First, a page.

VIDEO: Helping Traumatized Clients Heal their Inner Parts

Treating Complex Trauma with IFS Therapy

Richard Schwartz

According to Dick Schwartz’s Internal Family Systems (IFS) model, all people have within them multiple “inner parts,” each with distinct emotions, beliefs, and roles adapted to help us cope with life’s challenges.

Dick Schwartz on entering the inner world of trauma survivors.

With trauma survivors, however, these parts—in an effort to protect a person from further hurt and pain—can often stand in the way of genuine recovery. In this brief video clip, Dick explains how to work with clients so they can manage their responses and deal with the root of trauma by having a dialogue with these different parts.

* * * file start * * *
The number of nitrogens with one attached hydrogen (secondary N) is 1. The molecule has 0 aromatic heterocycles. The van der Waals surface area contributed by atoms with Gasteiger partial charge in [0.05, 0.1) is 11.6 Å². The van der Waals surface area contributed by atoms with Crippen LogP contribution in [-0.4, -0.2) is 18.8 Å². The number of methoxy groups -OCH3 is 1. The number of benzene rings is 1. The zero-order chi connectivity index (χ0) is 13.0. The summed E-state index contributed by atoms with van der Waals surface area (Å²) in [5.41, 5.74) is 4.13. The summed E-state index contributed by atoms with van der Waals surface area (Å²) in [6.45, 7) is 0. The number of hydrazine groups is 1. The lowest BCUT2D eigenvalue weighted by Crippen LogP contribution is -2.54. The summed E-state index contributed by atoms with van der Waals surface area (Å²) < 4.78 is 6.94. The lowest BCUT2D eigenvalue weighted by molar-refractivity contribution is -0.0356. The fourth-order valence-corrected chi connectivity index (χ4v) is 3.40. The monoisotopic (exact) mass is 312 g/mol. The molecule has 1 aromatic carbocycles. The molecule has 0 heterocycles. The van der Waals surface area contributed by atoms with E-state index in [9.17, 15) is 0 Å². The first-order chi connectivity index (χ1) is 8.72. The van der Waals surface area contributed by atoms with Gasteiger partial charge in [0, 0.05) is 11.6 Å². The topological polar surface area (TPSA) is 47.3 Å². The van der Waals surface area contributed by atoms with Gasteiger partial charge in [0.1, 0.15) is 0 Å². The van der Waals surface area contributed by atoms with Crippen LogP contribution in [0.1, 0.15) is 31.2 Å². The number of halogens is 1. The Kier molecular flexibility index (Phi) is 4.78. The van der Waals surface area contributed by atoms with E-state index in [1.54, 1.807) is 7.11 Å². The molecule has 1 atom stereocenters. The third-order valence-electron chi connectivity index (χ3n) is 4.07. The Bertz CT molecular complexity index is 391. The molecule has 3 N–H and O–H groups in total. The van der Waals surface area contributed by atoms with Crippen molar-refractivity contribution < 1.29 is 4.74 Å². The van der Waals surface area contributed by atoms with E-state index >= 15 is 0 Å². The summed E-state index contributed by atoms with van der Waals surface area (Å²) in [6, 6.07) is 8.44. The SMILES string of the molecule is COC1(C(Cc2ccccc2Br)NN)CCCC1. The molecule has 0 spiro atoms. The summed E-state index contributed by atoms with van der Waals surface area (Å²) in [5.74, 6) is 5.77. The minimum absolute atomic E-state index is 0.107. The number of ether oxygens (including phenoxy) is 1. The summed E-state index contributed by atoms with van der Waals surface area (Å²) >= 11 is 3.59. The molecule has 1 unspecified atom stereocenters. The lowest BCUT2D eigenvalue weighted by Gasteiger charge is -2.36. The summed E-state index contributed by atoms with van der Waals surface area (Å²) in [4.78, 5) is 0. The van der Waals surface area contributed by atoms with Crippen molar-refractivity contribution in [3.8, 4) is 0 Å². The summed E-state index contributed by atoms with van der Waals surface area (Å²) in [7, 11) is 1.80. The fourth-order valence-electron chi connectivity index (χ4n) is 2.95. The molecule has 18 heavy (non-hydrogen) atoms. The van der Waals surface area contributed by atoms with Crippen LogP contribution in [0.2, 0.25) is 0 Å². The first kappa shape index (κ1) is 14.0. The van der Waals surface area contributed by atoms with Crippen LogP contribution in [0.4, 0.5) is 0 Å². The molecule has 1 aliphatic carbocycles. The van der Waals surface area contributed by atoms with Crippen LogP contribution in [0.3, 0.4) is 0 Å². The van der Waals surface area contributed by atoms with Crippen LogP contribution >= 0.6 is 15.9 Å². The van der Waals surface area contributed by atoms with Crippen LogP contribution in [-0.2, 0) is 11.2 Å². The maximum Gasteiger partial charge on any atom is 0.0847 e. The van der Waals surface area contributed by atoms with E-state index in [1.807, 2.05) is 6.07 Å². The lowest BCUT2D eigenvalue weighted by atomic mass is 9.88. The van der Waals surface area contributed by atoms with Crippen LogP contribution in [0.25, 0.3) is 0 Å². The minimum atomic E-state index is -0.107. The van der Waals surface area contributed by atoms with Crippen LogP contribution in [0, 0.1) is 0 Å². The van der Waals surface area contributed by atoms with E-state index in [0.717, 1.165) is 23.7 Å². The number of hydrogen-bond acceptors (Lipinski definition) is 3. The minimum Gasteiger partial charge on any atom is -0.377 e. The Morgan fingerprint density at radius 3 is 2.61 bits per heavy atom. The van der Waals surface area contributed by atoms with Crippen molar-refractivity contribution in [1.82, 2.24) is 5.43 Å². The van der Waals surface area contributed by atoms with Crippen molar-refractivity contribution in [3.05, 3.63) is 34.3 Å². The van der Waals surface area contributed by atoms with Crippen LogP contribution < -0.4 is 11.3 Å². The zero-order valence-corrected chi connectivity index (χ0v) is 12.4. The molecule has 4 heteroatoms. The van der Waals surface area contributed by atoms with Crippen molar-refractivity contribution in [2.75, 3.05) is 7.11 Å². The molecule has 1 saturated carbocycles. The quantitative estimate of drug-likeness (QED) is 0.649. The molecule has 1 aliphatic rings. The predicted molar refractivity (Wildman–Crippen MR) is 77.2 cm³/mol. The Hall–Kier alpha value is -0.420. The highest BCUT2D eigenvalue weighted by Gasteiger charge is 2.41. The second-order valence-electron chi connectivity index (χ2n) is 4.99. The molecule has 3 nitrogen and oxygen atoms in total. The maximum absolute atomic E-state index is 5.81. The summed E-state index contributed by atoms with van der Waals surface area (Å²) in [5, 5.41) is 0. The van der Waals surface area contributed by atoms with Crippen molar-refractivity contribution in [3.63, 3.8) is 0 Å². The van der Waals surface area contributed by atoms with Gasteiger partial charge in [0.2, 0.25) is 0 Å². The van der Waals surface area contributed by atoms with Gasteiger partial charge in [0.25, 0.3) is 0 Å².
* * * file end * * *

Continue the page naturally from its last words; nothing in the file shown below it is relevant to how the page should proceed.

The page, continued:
“The central task of IFS therapy is to work with these parts in a way that allows deep emotional healing to take place,” Dick says in his Networker article. “If each part—even the most damaged and negative—is given the chance to reveal the origin of its burdens, it can show itself in its original valuable state, before it became so destructive.”

In our Networker Webcast series The Trauma Treatment Revolution, Dick offers an actual demonstration interview showing step-by-step the process of deep healing at the heart of the IFS model.

Topic: Trauma

Tags: family | family systems | internal family systems | survivors | therapy | trauma treatment | traumatized | traumatized clients | Dick Schwartz | inner parts | Self

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Sunday, February 21, 2016 12:10:06 PM | posted by Anne Odgers
video is so about a longer interview

Thursday, September 4, 2014 6:41:19 PM | posted by Eric Andrews
"We're born with these sub-personalities". Where is there any reputable support in the field for that kind of statement? I work with 'parts' of client's minds all the time, but I would never refer to them as differing personalities.